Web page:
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Oil Prices Perk Up on Crude Draw


Crude oil prices went higher today, after the U.S. Energy Information Administration reported an inventory draw of 3.4 million barrels for the week to July 5.

This compared with a massive draw of 12.2 million barrels for the previous week.

The American Petroleum Institute reported on Tuesday an estimated inventory draw of 1.9 million barrels for the week to July 5, strengthening the perception of a strong peak demand season in the world’s largest consumer of the commodity.

The EIA, meanwhile, also reported mixed changes in fuel inventories for the week to July 5.

In gasoline, the agency estimated an inventory decline of 2 million barrels for the first week of July, with production at 10.3 million barrels daily.

This compared with an inventory decline of 2.2 million barrels for the last week of June, when production of gasoline averaged 10.1 million barrels daily.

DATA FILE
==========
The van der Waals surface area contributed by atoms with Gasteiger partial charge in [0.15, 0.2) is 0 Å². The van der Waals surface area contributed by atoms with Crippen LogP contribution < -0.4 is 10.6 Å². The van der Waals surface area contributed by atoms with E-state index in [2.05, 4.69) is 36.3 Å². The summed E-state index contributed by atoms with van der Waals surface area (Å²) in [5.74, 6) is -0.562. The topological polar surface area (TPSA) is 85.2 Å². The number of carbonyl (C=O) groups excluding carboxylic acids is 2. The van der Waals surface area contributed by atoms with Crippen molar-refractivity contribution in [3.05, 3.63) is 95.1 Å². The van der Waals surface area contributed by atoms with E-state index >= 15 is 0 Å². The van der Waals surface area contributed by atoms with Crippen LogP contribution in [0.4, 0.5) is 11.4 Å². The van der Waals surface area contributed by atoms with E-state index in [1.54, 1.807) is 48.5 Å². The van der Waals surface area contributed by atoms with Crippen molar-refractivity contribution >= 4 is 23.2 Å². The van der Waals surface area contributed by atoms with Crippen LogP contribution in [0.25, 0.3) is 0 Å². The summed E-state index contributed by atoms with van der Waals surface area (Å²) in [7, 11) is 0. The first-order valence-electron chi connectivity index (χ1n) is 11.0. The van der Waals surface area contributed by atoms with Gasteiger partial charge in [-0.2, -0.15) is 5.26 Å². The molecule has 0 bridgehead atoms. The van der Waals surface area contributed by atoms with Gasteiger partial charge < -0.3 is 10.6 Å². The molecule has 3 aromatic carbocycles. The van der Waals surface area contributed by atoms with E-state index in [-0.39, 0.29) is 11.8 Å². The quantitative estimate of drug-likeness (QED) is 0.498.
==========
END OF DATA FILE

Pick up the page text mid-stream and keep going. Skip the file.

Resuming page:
In middle distillates, the authority estimated an inventory build of 4.9 million barrels for the week to July 5, with production averaging 5.1 million barrels daily.

This compared with an inventory draw of 1.5 million barrels for the previous week, when production of the fuel averaged 5.1 million barrels daily.

Oil prices, meanwhile, dipped earlier today following the release of weaker than expected economic data from China. The data in question was June inflation, which came in lower than expected, fueling worry about consumer demand in the world’s largest oil importer. Be that as it may, prices increased for the fifth month in a row, at 0.2%, from May’s 0.3%.

Benchmarks remained depressed even after OPEC released its latest monthly report, reiterating expectations of robust demand for the commodity, keeping its growth forecast at 2.2 million bpd this year.

Oil prices also lost the temporary upward potential offered by Hurricane Beryl after oil companies with Gulf Coast operations signaled they had weathered the storm with little damage.

Earlier in the day, prices had inched higher following a Fed chairman testimony in Senate, which reinforced expectations of a rate cut later in the year although Jerome Powell signaled the central bank will not rush into cuts until it was confident the economy could handle them.

By Irina Slav for Oilprice.com

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